posted by brainwane at 6:50 AM on January 2 [6 favorites]


Copyright in the US is so fucked up.™

FTFY.


I mean, not to be that guy, but it should be "Ⓒ"

TM is "trademark", which is rather different than copyright.
posted by soundguy99 at 7:10 AM on January 2 [13 favorites]


If anyone is wondering how Melville appears on this list, Billy Budd was published posthumously in 1924.
posted by condour75 at 7:21 AM on January 2 [6 favorites]


Meanwhile, according to Variety "at least 75 Rolling Stones studio and live outtakes dating from 1969" were placed on YouTube on Dec 31st and taken down 24 hours later" in an apparent move to officially release the recordings before they passed into public domain" and out of control of the group and Abkco Music and Records.
posted by plastic_animals at 7:26 AM on January 2 [4 favorites]


Yes, because creative labor doesn't deserve protection to allow those engaged in it to actually benefit from their work. And then people wonder why the creative industries are being hollowed out.

How many people currently involved in creative labor are counting on the proceeds they would theoretically be making on that between 2076 and 2115? That's what at issue here, not whether there should be any copyright protections at all.
posted by Copronymus at 7:30 AM on January 2 [32 favorites]


think of how many great new works we enjoy today wouldn't be being produced if there were a shorter copyright term! (Three? Zero?)

I believe the "Three? Zero?" was a prediction of how many wouldn't be produced, not the proposed shorter copyright term.
posted by RobotHero at 7:41 AM on January 2 [3 favorites]


Oh, sure, there was plenty of good stuff released in 1924, but what if you want to know about all the terrible stuff produced that year? Slate has a compendium of the worst art of 1924, as reviewed by contemporary critics.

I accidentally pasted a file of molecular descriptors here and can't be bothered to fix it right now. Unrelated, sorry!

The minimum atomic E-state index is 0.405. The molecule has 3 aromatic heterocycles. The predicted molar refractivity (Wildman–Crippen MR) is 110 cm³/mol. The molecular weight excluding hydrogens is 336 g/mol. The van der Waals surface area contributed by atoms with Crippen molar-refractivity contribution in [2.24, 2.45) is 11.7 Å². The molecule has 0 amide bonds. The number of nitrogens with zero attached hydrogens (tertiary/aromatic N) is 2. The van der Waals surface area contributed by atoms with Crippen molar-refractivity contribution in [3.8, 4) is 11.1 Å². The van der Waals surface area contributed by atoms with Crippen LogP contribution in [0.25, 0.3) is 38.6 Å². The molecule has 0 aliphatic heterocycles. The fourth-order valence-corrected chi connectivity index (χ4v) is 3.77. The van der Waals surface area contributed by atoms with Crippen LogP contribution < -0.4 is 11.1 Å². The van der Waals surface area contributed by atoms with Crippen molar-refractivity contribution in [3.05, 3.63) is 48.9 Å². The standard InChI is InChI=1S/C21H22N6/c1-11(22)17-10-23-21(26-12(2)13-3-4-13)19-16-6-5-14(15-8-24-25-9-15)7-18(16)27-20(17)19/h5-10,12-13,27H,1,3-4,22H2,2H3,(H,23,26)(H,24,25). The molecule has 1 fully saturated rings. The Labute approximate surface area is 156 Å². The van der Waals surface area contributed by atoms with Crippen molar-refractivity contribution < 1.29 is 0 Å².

posted by Huffy Puffy at 7:46 AM on January 2 [6 favorites]


It has been reported that the Disney Corporation has been particularly proactive in the extention of copyright length for one primary reason - the first Mickey Mouse cartoons were made in 1927. So "the Mouse" has three more years to get the term extended further. What are the odds that the even-bigger-and-more-powerful Disney will simply let it expire? Did somebody already say Zero?
posted by oneswellfoop at 7:55 AM on January 2 [7 favorites]


the worst art of 1924, as reviewed by contemporary critics.

So even in 1924, "so bad it's good" was at work.
Unless we are much mistaken the author has written it with full sincerity. These unconscious burlesques beat the premeditated article every time. Possibly there is something just a little cruel in enjoying bad work. It may well be that the spectator is amused by noting the gap between what the author is trying to do and what he has actually accomplished.
posted by RobotHero at 8:13 AM on January 2 [3 favorites]


What are the odds that the even-bigger-and-more-powerful Disney will simply let it expire?

As of 2018 the RIAA and MPA were not lobbying for another copyright extension, and there are no copyright extension bills pending in Congress.

Disney, for its part, has been busy making the early Mickey Mouse cartoons a more integral part of its brand. There's a reason that a short animated clip from Steamboat Willie became the Walt Disney Animation Studios' production logo in 2007. This makes the Steamboat Willie iteration of Mickey Mouse into a strong trademark, meaning that while the film Steamboat Willie may pass into the public domain, it will be difficult to make derivative works without running afoul of Disney's trademark.
posted by jedicus at 8:22 AM on January 2 [17 favorites]


Previously.

Never say never, of course, but the subject of Mickey’s copyright protection and why it is unlikely to be extended prior to expiration in 4 years has been discussed before. Disney has other protections for their IP beyond copyright, such as trademark, that don’t have expiration dates. (On preview, what jedicus said.)

Honestly, I’m more interested to see what Disney does when some of the even more explicitly racist stuff (and hoo boy, is Steamboat Willie racist!) from the 40s hits public domain (see WW II propaganda films and Song of the South). Right now, they are holding those films from distribution and stuff that is racist-but-not-too-racist-for-white-folks (Hi, Dumbo!) gets a bland disclaimer on Disney+.